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Get Out of the Divorce and Custody Trenches

Get Out of the Divorce and Custody Trenches

Parenting can be much like the old Peace Corps slogan, “The toughest job you’ll ever love.” It can also be natural, easy and seamless, except for when it is not. Consistency serves as one of the most crucial and useful parenting tools and can be one of most elusive as well. Consistency can be difficult to establish on your own and challenging to maintain between parents who live together. Add in a high conflict divorce, new spouses and other additions to the family and what was once challenging becomes daunting. It is also a key harm reduction component for children of divorce. Co-parenting is essential for all children from multi-parent families and the process to get to competency post-divorce or separation can be a difficult road. Co-parenting consultation can be the necessary roadside assistance.

When considering divorce/separation in general, and more specifically when there is high conflict component, people often have a vision of what divorce/separation will mean for themselves, their child(ren) and their sanity. There are many “If only…” thoughts that exist prior to separation and the hope of peace and calm post separation can often be disrupted by a barrage of phone calls, text messages and emails…and that is just what has occurred between 8:00 am and Noon on a Tuesday. The process can take an incredible toll on the adults involved. Unfortunately, it can and often does cause significant distress to the children in these families.

Parental conflict has a significant impact on children and has been shown to predict how well children adjust to the divorce/separation of their parents. Some factors that suggest children are under stress and that assistance may be beneficial are: sudden separation anxiety, regression of behavior, increased moodiness, acting out, manipulative behavior, increased expressions of anxiety and depression, eating and sleep disruption, and changes in academic or social functioning. Many of these symptoms manifest as children witness ongoing conflict between their parents as well as lengthy or multiple rounds with the legal system. Children can often (intentionally or unintentionally) be put in the messenger role, relied upon for emotional support, and made to feel that they must choose between or placate each of their parents. The research is clear on the positive impact on children that a stable, low intensity relationship has on adjusting to divorce and separation.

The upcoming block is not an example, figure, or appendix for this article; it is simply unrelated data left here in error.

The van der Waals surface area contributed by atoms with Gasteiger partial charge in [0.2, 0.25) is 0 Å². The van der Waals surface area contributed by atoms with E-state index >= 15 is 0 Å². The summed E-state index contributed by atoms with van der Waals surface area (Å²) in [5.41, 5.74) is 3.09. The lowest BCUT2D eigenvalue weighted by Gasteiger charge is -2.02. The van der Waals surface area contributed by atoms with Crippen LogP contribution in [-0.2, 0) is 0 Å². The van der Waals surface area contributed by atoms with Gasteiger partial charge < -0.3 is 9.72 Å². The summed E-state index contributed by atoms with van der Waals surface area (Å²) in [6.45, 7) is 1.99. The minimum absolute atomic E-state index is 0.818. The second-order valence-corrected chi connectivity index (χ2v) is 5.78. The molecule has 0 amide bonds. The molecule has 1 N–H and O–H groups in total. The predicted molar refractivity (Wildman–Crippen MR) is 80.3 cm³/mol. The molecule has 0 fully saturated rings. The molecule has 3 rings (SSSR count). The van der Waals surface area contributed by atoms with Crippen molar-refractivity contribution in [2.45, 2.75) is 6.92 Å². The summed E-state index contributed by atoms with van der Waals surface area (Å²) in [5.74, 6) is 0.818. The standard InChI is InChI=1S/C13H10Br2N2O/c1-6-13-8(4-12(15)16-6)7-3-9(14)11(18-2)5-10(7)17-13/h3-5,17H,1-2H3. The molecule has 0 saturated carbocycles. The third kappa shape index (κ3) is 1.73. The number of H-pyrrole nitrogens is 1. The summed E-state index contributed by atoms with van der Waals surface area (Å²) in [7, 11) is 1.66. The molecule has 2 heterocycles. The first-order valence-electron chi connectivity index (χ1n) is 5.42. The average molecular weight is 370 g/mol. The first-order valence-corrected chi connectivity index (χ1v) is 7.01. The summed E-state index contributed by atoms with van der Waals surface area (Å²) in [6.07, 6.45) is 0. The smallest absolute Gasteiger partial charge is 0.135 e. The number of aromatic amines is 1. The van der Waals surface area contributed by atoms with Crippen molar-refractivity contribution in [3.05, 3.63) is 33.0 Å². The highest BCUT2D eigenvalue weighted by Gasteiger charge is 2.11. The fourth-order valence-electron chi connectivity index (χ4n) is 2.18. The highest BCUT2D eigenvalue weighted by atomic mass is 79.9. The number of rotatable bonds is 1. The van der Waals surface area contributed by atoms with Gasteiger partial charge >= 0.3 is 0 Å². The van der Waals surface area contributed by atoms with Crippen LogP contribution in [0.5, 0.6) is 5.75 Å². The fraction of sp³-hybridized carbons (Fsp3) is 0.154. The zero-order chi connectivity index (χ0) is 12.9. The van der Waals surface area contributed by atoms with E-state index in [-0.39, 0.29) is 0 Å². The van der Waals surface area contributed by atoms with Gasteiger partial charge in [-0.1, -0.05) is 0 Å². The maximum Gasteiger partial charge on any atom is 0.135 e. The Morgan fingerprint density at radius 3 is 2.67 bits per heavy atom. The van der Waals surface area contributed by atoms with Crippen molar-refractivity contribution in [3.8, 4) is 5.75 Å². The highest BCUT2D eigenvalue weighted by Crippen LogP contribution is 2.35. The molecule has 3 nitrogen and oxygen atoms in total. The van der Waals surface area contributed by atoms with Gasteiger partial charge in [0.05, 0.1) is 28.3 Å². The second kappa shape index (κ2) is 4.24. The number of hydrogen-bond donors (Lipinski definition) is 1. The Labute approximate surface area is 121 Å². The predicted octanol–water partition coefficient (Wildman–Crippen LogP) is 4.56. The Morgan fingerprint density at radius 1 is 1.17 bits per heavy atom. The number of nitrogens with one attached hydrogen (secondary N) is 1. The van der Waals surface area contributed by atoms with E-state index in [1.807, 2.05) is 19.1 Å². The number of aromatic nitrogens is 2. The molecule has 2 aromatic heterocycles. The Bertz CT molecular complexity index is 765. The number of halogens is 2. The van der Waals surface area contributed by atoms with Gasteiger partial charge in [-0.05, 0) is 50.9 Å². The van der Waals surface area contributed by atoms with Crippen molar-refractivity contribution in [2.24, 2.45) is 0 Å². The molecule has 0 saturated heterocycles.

Parents in all phases of divorce and separation can benefit from co-parenting consultation. Co-parenting consultation provides support to navigate decision making, a place to move beyond anger and grief related to the ending of the relationship and to focus on moving forward in the best interest in the child(ren). Part of the goal of co-parenting consultation will be to create and maintain strong parenting alliances after separation to support children in experiencing a secure environment that they can depend on while they grow. For our high conflict families, this is an opportunity to enhance skills to remove contempt and blame language from interactions, reduce undue stress to both parents and children, and to focus on developing brief and business like interactions that support reduction in frequency and intensity of communication, and serve to promote healthy interactions and efficient decision making. For parents who have been co-parenting for some time, this can be an opportunity to strengthen co-parent alliances and increase healthy communication and decision making.

Creating a stable, caring and consistent environment for children to grow-up in reduces stress and supports moving beyond the changes to the family that are inevitable when parents divorce or separate. Parents have the ability to limit the negative impact and reduce the stress of divorce and separation on their children as well as for themselves. Learning the tools to increase effective communication and reduce the frequency and intensity of reactivity will serve to support not only the children of divorce, but the adults as well.

Want to learn more about coparenting consultation? Listen to a recent audio clip from the KLWN Morning Show featuring Wes Crenshaw and Adrian Zelvy.

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